Olivia Wilde just participated in Variety's "Directors on Directors" series, where she opened up about her directing process, and the strict "no assholes" policy she had on the set of her upcoming film, Don't Worry Darling.
Now, in case you missed it, Shia LaBeouf was reportedly fired from Don't Worry Darling last year and replaced by Harry Styles. According to Variety, LaBeouf "exhibited poor behavior and his style clashed with the cast and crew, including Wilde, who ultimately fired him."
And in her Variety interview today, Olivia opened up about the "no assholes" policy she established on the set, and why it was essential to the project's success.
"Someone, who’s a very established actor and director in this industry, gave me really terrible advice that was helpful, because I just knew I had to do the opposite," Olivia revealed. "They said, 'Listen, the way to get respect on a set, you have to have three arguments a day. Three big arguments that reinstate your power, remind everyone who’s in charge, be the predator.' That is the opposite of my process. And I want none of that."
"I think that it is an unfortunate part of the kind of the paradigm that has been created over the last 100 years, the idea that great art has to come from a place of discomfort and anxiety," she continued. "That the pressure cooker has to get to a point where it can be something intense and valuable in that way."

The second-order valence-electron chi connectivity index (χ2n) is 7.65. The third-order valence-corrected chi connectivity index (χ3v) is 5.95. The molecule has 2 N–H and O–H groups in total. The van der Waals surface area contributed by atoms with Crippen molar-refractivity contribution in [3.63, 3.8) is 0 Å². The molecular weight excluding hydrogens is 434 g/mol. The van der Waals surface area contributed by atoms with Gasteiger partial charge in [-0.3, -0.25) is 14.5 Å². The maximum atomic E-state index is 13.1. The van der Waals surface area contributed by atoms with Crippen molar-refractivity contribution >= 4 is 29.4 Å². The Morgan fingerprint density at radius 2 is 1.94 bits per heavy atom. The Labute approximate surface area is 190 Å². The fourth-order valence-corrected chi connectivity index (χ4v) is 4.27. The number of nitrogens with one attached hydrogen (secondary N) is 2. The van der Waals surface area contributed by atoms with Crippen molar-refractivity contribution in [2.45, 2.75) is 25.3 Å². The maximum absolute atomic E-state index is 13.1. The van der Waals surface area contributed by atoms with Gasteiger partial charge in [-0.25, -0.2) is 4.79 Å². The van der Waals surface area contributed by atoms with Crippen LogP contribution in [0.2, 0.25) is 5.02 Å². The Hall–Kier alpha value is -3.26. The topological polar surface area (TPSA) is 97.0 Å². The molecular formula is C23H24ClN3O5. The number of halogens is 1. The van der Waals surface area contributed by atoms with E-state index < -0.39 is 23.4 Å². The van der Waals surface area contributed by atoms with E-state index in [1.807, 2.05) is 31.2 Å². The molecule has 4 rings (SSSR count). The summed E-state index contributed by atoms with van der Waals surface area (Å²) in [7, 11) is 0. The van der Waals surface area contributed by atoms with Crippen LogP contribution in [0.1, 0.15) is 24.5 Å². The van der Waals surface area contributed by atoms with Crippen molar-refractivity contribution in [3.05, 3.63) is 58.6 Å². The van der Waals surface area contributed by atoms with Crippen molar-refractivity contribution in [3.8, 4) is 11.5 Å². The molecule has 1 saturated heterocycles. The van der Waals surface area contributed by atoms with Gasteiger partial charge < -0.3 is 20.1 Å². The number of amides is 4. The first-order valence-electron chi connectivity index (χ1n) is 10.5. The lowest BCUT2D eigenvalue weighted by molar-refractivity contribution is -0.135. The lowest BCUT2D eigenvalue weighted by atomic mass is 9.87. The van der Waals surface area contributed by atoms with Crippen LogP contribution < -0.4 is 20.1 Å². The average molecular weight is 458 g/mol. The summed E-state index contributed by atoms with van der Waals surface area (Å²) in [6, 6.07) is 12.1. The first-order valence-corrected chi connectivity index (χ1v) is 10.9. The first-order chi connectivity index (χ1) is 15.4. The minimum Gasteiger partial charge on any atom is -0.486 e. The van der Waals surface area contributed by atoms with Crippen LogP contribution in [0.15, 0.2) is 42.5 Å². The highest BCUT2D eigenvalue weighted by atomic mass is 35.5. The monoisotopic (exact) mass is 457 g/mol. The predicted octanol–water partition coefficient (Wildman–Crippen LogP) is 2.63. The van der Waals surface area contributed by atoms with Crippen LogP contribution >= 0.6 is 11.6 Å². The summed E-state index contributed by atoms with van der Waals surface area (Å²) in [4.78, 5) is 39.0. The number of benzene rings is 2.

She described her desire to create a more respectful and comfortable workplace as a "uniquely female instinct":
I do think it may be a uniquely female instinct to say, “Look, we can be nurturing. And we can multitask.” It doesn’t mean that anyone needs to be uncomfortable. And it doesn’t mean that I have to constantly remind you of my position, because I don’t think anyone on a set has ever forgotten who’s in charge. It’s, in fact, an incredibly hierarchical system.
Olivia then expanded on her "no assholes" policy further, saying that it eliminates a lot of diva behavior on set "that serves no one."
"The no assholes policy, it puts everybody on the same level," she explained. "I also noticed as an actress for years how the hierarchy of the set separated the actors from the crew in this very strange way that serves no one."
"I think actors would actually like to know more about what’s happening there when you’re pulling my focus? What is that lens change? But the idea of, don’t bother the actors and keep them separate, and don’t look at them. I think it makes everyone quite anxious."
Notably, Harry Styles didn't just take over Shia's role in the project — he also started dating Wilde during production. So I'd say the no assholes policy is working out pretty well for all involved!
You can read Olivia Wilde's full "Directors on Directors" feature with filmmaker Emerald Fennell on Variety.